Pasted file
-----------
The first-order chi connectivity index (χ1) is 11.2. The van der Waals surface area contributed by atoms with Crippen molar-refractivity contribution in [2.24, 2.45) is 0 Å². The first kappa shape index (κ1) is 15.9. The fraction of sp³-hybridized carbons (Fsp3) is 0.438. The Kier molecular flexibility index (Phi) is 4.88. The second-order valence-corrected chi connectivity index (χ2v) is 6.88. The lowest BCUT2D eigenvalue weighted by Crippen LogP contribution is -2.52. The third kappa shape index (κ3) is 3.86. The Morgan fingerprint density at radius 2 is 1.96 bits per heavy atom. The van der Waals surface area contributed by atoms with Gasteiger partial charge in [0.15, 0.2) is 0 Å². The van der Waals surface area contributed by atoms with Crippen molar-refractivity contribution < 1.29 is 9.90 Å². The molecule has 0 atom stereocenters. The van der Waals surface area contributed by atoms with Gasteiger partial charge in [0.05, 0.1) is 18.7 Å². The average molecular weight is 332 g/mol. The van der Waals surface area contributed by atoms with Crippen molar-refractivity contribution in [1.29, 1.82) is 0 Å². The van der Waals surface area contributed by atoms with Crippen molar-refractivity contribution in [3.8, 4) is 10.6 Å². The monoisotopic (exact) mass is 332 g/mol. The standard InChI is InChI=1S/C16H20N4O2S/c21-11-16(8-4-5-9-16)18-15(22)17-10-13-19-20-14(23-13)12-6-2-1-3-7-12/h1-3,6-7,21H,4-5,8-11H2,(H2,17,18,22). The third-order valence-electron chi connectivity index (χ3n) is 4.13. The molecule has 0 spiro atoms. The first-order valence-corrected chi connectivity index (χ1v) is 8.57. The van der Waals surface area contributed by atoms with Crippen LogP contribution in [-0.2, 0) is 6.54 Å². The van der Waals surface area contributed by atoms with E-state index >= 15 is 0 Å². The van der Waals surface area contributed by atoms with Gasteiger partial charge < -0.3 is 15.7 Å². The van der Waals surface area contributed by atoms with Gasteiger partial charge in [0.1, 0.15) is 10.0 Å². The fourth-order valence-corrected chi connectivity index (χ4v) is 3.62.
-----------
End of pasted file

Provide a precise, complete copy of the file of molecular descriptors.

The first-order chi connectivity index (χ1) is 11.2. The van der Waals surface area contributed by atoms with Crippen molar-refractivity contribution in [2.24, 2.45) is 0 Å². The first kappa shape index (κ1) is 15.9. The fraction of sp³-hybridized carbons (Fsp3) is 0.438. The Kier molecular flexibility index (Phi) is 4.88. The second-order valence-corrected chi connectivity index (χ2v) is 6.88. The lowest BCUT2D eigenvalue weighted by Crippen LogP contribution is -2.52. The third kappa shape index (κ3) is 3.86. The Morgan fingerprint density at radius 2 is 1.96 bits per heavy atom. The van der Waals surface area contributed by atoms with Gasteiger partial charge in [0.15, 0.2) is 0 Å². The van der Waals surface area contributed by atoms with Crippen molar-refractivity contribution < 1.29 is 9.90 Å². The molecule has 0 atom stereocenters. The van der Waals surface area contributed by atoms with Gasteiger partial charge in [0.05, 0.1) is 18.7 Å². The average molecular weight is 332 g/mol. The van der Waals surface area contributed by atoms with Crippen molar-refractivity contribution in [1.29, 1.82) is 0 Å². The van der Waals surface area contributed by atoms with Crippen molar-refractivity contribution in [3.8, 4) is 10.6 Å². The monoisotopic (exact) mass is 332 g/mol. The standard InChI is InChI=1S/C16H20N4O2S/c21-11-16(8-4-5-9-16)18-15(22)17-10-13-19-20-14(23-13)12-6-2-1-3-7-12/h1-3,6-7,21H,4-5,8-11H2,(H2,17,18,22). The third-order valence-electron chi connectivity index (χ3n) is 4.13. The molecule has 0 spiro atoms. The first-order valence-corrected chi connectivity index (χ1v) is 8.57. The van der Waals surface area contributed by atoms with Crippen LogP contribution in [-0.2, 0) is 6.54 Å². The van der Waals surface area contributed by atoms with E-state index >= 15 is 0 Å². The van der Waals surface area contributed by atoms with Gasteiger partial charge < -0.3 is 15.7 Å². The van der Waals surface area contributed by atoms with Gasteiger partial charge in [0.1, 0.15) is 10.0 Å². The fourth-order valence-corrected chi connectivity index (χ4v) is 3.62.